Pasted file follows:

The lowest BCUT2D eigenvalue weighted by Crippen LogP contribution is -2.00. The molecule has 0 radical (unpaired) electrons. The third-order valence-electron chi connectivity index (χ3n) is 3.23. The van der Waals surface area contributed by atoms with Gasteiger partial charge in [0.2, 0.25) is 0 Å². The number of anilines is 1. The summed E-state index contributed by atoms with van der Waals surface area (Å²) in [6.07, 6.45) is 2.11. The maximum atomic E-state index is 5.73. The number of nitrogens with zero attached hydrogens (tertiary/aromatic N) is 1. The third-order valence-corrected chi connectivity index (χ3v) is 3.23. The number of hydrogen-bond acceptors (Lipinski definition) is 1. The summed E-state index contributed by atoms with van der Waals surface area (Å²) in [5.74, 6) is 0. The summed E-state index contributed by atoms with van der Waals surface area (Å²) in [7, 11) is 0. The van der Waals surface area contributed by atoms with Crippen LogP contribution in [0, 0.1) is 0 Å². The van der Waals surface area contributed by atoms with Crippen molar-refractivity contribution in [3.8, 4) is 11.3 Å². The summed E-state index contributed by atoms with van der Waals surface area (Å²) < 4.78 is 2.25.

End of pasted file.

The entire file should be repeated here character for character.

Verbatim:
The lowest BCUT2D eigenvalue weighted by Crippen LogP contribution is -2.00. The molecule has 0 radical (unpaired) electrons. The third-order valence-electron chi connectivity index (χ3n) is 3.23. The van der Waals surface area contributed by atoms with Gasteiger partial charge in [0.2, 0.25) is 0 Å². The number of anilines is 1. The summed E-state index contributed by atoms with van der Waals surface area (Å²) in [6.07, 6.45) is 2.11. The maximum atomic E-state index is 5.73. The number of nitrogens with zero attached hydrogens (tertiary/aromatic N) is 1. The third-order valence-corrected chi connectivity index (χ3v) is 3.23. The number of hydrogen-bond acceptors (Lipinski definition) is 1. The summed E-state index contributed by atoms with van der Waals surface area (Å²) in [5.74, 6) is 0. The summed E-state index contributed by atoms with van der Waals surface area (Å²) in [7, 11) is 0. The van der Waals surface area contributed by atoms with Crippen LogP contribution in [0, 0.1) is 0 Å². The van der Waals surface area contributed by atoms with Crippen molar-refractivity contribution in [3.8, 4) is 11.3 Å². The summed E-state index contributed by atoms with van der Waals surface area (Å²) < 4.78 is 2.25.